Category Archives: How to

Appropriateness Of Nonsurgical Admissions

U.S. Trauma Centers that are verified by the American College of Surgeons must track the rate of trauma admissions to nonsurgical services. This is particularly important if the percentage of nonsurgical admissions exceeds 10% of their total admissions. The center’s performance improvement processes can then determine if the admission was appropriate and whether or not the trauma service should request a consult or transfer.

But how should we judge the appropriateness of nonsurgical admissions? There is tremendous variability in presenting mechanism and patient comorbidities. And the number of patients with some need for nonsurgical attention continues to grow with the rapidly increasing number of elderly falls.

The group at Southside Hospital in Bay Shore NY initially tracked all nonsurgical admissions and evaluated each individually at their community Level II trauma center. They then created and implemented a scoring system in order to develop a set of objective criteria that would predict patients better served with trauma consultation or admission.

The scoring tool was based on some of the information in the Optimal Resource Document, but was still somewhat arbitrary. The authors added criteria that reflected their own institutional philosophy of care. They explain their rationale clearly in the manuscript. Here is the final tool:

Criteria Points
Age > 65 years 1
3 or more comorbidities 1
ISS < 10 1
Ground level fall 1
No ICU admission 1
No need for surgical intervention 1
No blood products given 1

The maximum number of points possible is 7, with higher scores suggesting appropriateness for nonsurgical admission. The authors chose scores of 3 and 4 as the “grey zone” where further investigation was necessary to determine if a medical admission was proper. Lower numbers required trauma service admission, and higher ones did not.

The authors then examined changes in the percent of nonsurgical admissions after implementation, as well as mortality, morbidity, and hospital length of stay.

Here are the factoids:

  • Nonsurgical admission rates had historically been greater than 10% and had peaked at 28% at the time of scoring system implementation
  • After implementation, the nonsurgical admission rate dropped to under 10 %, where it remained for most of the time. There were a few spikes into the 14-17% range.
  • Mortality was insignificantly higher on the trauma service (2.1% vs 1.2%) as were complications (6.1% vs 5.5%)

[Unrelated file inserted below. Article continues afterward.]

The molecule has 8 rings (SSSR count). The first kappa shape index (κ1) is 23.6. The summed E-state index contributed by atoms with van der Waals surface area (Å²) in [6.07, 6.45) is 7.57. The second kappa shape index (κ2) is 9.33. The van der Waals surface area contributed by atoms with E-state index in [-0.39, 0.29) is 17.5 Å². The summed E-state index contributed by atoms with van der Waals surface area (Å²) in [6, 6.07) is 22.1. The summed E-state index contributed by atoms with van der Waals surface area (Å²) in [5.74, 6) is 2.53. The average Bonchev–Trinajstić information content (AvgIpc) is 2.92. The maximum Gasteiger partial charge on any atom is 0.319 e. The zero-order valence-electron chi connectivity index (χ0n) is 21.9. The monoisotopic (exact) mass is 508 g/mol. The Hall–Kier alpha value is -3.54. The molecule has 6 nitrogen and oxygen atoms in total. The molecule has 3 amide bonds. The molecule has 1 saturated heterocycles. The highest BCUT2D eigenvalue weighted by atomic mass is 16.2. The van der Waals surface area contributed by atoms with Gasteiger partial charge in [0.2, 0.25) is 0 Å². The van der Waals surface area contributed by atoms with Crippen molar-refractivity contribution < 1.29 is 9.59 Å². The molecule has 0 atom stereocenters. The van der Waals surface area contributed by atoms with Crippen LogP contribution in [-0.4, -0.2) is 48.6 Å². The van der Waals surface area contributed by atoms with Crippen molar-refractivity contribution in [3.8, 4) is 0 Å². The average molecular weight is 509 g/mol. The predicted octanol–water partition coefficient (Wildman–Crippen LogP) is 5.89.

• Length of stay was statistically significantly longer on nonsurgical services (6.2 VS 5.1 days)

Bottom line: Centers that admit a large number of elderly falls patients may benefit from adopting this quick screening tool to determine the appropriate service. Ideally, all trauma patients would be admitted to the trauma service, but this is not feasible from a personnel and resource standpoint. If the number of potential nonsurgical admissions is high, applying a scoring system like this can help streamline the decision regarding admitting service.

Patients with very low scores (1-2) are obviously only appropriate for a trauma service admission. Likewise, those with very high scores (5-7) could easily and appropriately be managed on a hospital medicine service. The in-betweeners need more scrutiny by trauma program PI personnel to determine which service to admit to. 

Most importantly, don’t feel compelled to use this exact scoring system or threshold. Every hospital has different resources and a unique patient population. Add or remove criteria that you believe are appropriate. Adjust the threshold for added scrutiny as you see fit. Doing so will help keep your trauma PI workflow manageable.

Reference: Nonsurgical admissions with traumatic injury: medical patients are trauma patients, too. J Trauma Nursing 25(3):192-195, 2018.

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Submental Intubation – The Video!

Yesterday, I described a novel technique for providing a secure yet short-term airway tailored to patients who can’t have a tube in their mouth or nose. Patients undergoing multiple facial fracture repair are probably the best candidates for this procedure.

A picture may be worth a thousand words, but a video is even better. Please note that it is explicit and shows the blow by blow surgical procedure. Of note, it is a quick and relatively simple advanced airway technique. Note the cool music!

Related post:

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How To: The Serial Abdominal Exam

How often have you seen this in an admitting history and physical exam note? “Admit for observation; serial abdominal exams.” We say it so often it almost doesn’t mean anything. And during your training, did anyone really teach you how to do it? For most trauma professionals, I believe the answer is no.

Yet the serial abdominal exam is a key part of the management of many clinical issues, for both trauma patients as well as those with acute care surgical problems.

Here are the key points: